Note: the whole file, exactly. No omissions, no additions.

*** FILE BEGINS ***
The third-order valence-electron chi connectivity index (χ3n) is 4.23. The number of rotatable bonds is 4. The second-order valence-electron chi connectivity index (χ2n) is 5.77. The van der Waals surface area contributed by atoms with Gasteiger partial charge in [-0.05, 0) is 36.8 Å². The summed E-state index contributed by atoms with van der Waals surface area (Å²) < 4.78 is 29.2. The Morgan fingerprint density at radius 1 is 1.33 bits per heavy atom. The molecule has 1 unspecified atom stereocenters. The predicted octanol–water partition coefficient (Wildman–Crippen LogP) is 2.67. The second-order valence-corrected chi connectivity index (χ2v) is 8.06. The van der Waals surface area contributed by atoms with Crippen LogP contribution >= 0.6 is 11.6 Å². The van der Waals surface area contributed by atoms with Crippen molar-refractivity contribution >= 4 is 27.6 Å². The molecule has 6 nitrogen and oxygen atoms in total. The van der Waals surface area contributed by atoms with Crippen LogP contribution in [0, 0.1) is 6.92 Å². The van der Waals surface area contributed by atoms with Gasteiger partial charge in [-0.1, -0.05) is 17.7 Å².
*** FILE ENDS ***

The third-order valence-electron chi connectivity index (χ3n) is 4.23. The number of rotatable bonds is 4. The second-order valence-electron chi connectivity index (χ2n) is 5.77. The van der Waals surface area contributed by atoms with Gasteiger partial charge in [-0.05, 0) is 36.8 Å². The summed E-state index contributed by atoms with van der Waals surface area (Å²) < 4.78 is 29.2. The Morgan fingerprint density at radius 1 is 1.33 bits per heavy atom. The molecule has 1 unspecified atom stereocenters. The predicted octanol–water partition coefficient (Wildman–Crippen LogP) is 2.67. The second-order valence-corrected chi connectivity index (χ2v) is 8.06. The van der Waals surface area contributed by atoms with Crippen LogP contribution >= 0.6 is 11.6 Å². The van der Waals surface area contributed by atoms with Crippen molar-refractivity contribution >= 4 is 27.6 Å². The molecule has 6 nitrogen and oxygen atoms in total. The van der Waals surface area contributed by atoms with Crippen LogP contribution in [0, 0.1) is 6.92 Å². The van der Waals surface area contributed by atoms with Gasteiger partial charge in [-0.1, -0.05) is 17.7 Å².